GJ’s Prodromides ‘not bummed’ by second-place finish at CrossFit Games
After a brutally demanding competition, Mary Beth Prodromides described her emotions as disappointed but happy.
Even one week after returning from the CrossFit Games in Madison, Wisconsin, the Grand Junction’s woman’s tone was still racked with disappointment.
In a grueling competition that brings together some of the most physically fit athletes in the nation, Prodromides placed second in the women’s 55-59 age division.
“I’m not bummed with second place,” she said with a bit of a chuckle. “This year was way different than last year’s workouts.”
The CrossFit Games offer athletes the ultimate test of their preparation with one of the main challenges being the unknown.
CrossFit Games athletes compete in 12 different workouts — many of them different from year to year — and the competitors have no idea what exercises they will be confronted with until the competition opens.
“It’s interesting how CrossFit works,” Prodromides said. “My weakness is running and swimming and the first workout was a run-swim-run.”
With two mile-and-half runs on both sides of a 500-meter swim, it was the worst possible scenario for Prodromides.
After finishing 12th in that first workout, Prodromides used the next 11 workouts to power back into contention.
“I didn’t think at the time that (run-swim-run) put me out of it, and I came all the way back to second,” she said. “I had to work hard to get back from 12th to second.”
She placed first three times and second in two of the other 11 other workouts.
Last year, Prodromides won her third CrossFit Games title since 2011. She’s now placed second twice.
With workouts consisting of a variety of exercises including weight lifting, obstacle courses, burpee and box step overs, the athletes must be ready for anything.
“It’s hard to train for everything. You can only do what you can do, there’s no excuses, she beat me fair and square,” Prodromides said about the winner.
In the past, Prodromides has had problems with a balky left knee and 10 days before the competition, the knee pain returned.
That was just one of several challenges that the 56-year-old was faced with before the games.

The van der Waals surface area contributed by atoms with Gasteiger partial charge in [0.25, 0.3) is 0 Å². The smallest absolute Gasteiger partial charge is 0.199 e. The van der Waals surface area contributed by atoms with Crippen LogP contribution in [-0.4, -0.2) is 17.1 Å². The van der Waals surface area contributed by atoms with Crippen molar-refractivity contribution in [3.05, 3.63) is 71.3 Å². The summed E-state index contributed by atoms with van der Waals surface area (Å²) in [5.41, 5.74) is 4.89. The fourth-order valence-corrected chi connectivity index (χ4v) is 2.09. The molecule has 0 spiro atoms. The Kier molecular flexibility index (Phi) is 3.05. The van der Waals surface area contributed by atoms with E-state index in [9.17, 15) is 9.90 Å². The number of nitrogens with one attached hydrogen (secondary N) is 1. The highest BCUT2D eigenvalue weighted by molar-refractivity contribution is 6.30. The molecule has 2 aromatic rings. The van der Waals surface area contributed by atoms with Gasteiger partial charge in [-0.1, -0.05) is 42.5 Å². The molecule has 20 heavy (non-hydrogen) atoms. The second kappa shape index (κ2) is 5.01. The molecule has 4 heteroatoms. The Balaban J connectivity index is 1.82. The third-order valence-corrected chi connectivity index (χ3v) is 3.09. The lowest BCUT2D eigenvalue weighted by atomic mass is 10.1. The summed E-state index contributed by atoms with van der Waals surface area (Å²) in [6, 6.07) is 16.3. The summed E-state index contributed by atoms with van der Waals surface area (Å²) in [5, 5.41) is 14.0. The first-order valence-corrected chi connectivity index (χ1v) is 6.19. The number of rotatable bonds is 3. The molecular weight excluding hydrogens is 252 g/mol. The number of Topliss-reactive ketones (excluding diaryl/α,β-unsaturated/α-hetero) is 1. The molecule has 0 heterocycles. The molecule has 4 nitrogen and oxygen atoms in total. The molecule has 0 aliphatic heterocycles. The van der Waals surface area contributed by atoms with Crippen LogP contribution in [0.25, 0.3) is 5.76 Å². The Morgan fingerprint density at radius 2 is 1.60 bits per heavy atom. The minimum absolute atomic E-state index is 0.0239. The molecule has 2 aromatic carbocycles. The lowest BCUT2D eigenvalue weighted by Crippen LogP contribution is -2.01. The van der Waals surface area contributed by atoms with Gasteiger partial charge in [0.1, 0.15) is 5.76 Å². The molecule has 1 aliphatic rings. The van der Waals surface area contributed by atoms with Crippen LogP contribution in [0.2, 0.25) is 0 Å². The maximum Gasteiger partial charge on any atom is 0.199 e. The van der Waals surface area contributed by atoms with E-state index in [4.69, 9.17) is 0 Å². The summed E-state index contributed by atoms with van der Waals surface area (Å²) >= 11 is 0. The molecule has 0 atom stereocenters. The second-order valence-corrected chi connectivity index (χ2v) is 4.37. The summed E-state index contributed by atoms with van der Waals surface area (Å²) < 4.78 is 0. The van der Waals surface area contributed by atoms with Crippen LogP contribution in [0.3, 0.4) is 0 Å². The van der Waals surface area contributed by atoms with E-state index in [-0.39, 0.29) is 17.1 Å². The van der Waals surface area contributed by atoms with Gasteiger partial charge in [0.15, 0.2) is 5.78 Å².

Challenges in her personal life that she called “life stuff,” a flu-like illness shortly before the competition, a surprise canceled flight and pain in the knee all made the trip to Madison a lot to overcome.
“I really believe that obstacles are just things to overcome, it’s just a speed bump,” she said. “I didn’t give up and had so many obstacles that I had to push through.”
As she is every year, Prodromides, who teaches physical education at Bookcliff Middle School, was fit and chiseled as she departed for the games.
She said that she was more fit and stronger than she was last year, but the running workouts took their toll at the competition.
Prodromides is now faced with a dilemma, which is even more difficult to evaluate since she came home with a silver medal instead of gold.
“I thought if I won this one I would retire, but now, I think I’d like to go out on a win,” she said.
The left knee remains a huge concern.
Prodromides accepts that injuries can be part of competing but she also knows there’s a fine line between health and pushing the body too far.
“There’s CrossFit for health and that’s good for the general population but when you do CrossFit for sport you push so much harder,” she said.
Her training schedule is intense, hitting the gym up to five hours a day, twice a day, five days a week.
She thinks the CrossFit Games are likely to continue to include more endurance workouts.
“I think they want to involve as many different kinds of athletes as they can, and that’s good, so this year’s emphasis was on the endurance side,” she said.
Endurance workouts means more running challenges.
“(This year) shows me that’s where I need to work if I want to continue. I’m just undecided right now,” she said. “My competitive side says ‘yes, I will,’ but I need to see how I feel.
“I just know that I still love CrossFit,” she said.